Retired Singapore doctor wins case against Lankan maid

st_20151102_vipaul02y3yf_1805948Lawyers for a retired doctor in Singapore who suffers from dementia have won their case by default against her former maid from Sri Lanka, one of four people alleged to have enriched themselves by taking advantage of the doctor, The Straits Times reported.

The former maid, A. Kanthimathy, 55, had failed to file notice to defend her case when she was sued, together with K. Malayaperumal and G. Subramaniam, in June for the return of some $5 million – which Dr Freda Paul, a former paediatric doctor at the Singapore General Hospital, is said to have given them in 2010.

Rodyk & Davidson lawyer Calvin Lim told The Straits Times that a default judgment had been obtained against Madam Kanthimathy as she failed to appear.

The judgment has not been enforced yet, he added.

The suit against the other defendants, who are denying the claims, is continuing and a High Court pre- trial conference was held last week.

This includes a $500,000 claim against property agent Parvathi Somu, who handled Dr Paul’s bungalow sale and is disputing the case.

The suit was filed in June by Senior Counsel Philip Jeyaretnam and a relative as Dr Paul’s legal representatives.

Dr Paul, 86, who now lives in a nursing home, had sold her bungalow in Haig Road in October 2009 for $15.4 million. Part of the cash given to the defendants had come from the sale. She was said to have been diagnosed in 2009 to be incapable of making financial decisions; the plaintiffs want the court to order that the gifts made after that date be returned to her as she did not have the capacity to understand her actions.

In a formal statement sworn before a lawyer in Batticaloa, Sri Lanka, where she lives, Madam Kanthimathy said she could not come to Singapore because of her health.

She received $2 million altogether in two separate gifts in 2009 and 2010; she said these were made out of love and affection by Dr Paul for her service and sacrifice.

Madam Kanthimathy was sent to work as a housemaid to Dr Paul, at age 27 in 1987. Her father died when she was very young.

The Tamil-speaking maid said she looked after Dr Paul’s aged mother and a sister, who was of unsound mind, and was paid $120 a month.

Dr Paul’s mother died in 1992 and the maid returned to Sri Lanka to settle down in 1993.

But she said Dr Paul called her often to ask her to come back. Dr Paul also spoke to her former maid’s mother and siblings, urging them not to give her away in marriage.

The doctor reassured them that she (Dr Paul) would look after Madam Kanthimathy, if she returned and looked after her sick sister until her death. She said Dr Paul would give her a “considerable sum” to live without depending on anyone.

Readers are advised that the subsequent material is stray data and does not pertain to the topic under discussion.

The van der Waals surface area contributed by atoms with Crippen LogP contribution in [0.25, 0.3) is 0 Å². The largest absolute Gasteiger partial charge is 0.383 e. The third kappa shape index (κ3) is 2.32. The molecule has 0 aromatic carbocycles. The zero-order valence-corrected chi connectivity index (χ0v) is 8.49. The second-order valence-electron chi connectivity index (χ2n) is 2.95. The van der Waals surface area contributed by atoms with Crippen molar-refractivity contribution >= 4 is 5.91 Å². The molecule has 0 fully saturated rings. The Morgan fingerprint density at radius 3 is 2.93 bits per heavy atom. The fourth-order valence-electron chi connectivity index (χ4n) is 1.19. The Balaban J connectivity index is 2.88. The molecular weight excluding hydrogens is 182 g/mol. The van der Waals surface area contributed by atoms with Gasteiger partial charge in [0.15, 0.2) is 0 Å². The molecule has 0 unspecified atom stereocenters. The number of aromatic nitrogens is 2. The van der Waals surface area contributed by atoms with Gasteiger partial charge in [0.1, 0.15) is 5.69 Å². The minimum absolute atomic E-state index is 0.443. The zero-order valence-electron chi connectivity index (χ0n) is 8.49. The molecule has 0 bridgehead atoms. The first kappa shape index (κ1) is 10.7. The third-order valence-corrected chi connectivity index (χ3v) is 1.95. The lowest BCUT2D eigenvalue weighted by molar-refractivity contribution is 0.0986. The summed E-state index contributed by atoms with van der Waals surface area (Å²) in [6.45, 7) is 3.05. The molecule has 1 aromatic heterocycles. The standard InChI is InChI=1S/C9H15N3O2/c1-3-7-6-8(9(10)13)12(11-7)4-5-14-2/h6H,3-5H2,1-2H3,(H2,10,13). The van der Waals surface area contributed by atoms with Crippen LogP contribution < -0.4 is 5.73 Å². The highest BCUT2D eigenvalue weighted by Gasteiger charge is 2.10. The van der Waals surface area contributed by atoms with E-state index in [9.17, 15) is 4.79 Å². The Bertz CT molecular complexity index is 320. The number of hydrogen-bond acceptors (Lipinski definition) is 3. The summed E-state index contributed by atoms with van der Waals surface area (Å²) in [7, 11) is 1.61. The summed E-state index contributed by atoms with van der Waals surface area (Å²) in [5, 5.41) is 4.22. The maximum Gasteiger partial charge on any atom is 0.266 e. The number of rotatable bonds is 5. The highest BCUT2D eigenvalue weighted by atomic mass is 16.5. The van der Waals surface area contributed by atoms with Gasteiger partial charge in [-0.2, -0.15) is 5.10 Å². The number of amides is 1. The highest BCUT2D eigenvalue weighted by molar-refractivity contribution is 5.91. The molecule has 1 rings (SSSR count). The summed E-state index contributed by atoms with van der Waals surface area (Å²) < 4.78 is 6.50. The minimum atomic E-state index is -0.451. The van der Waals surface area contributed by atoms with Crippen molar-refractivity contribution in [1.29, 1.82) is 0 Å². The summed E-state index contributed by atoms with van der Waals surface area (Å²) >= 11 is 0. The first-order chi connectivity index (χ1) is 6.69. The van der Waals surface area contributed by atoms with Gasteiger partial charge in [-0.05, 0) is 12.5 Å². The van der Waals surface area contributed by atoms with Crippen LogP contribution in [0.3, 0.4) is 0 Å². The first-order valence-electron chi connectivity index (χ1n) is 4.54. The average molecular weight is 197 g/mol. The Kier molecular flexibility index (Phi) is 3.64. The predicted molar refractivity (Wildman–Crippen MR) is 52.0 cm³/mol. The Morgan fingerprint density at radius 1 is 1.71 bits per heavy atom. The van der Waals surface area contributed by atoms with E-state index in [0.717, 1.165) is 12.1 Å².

Madam Kanthimathy came back in 1998 and looked after Dr Paul’s sister until her death in 2009, claiming she was not paid every month.

She added that she was treated as a member of Dr Paul’s family and pointed to Dr Paul’s will in 2007, which clearly showed her intention to give her a considerable sum of money.

Madam Kanthimathy said she did not marry because of Dr Paul and her family, and this cannot be compensated by money.

She explained that the money gift was to help her settle down for the rest of her life, and a gesture of love and affection by Dr Paul.

Colombo-based lawyer V. Puvitharan, who had advised her earlier to file a notice of appearance, said yesterday that the default judgment will have to be registered in a Sri Lanka court for possible enforcement. “I will discuss and advise her if contacted to decide on what is to be done,” he added.


  1. This is a standard tom and jerry case.
    The judge and judgement has been stupidly nationalistic and slanting ethnic.
    A couple of years ago an englishman with dementia left around £5 million and many other items in his will to the chinese restaurant owning couple next door. He had his meals regularly over there and they cared for him.
    His `outlaws` as in this case tried to claim it away from the restaurant couple but the judge would not have it.

    This is the case of an indispensable care worker which is generally rare. Dr Paul would never have better care even in a care home or from her relatives who have popped in after so long.
    She should not go and the state must not interfere to make her spend what she has rightfully earned.
    Money does not buy care even in the west.


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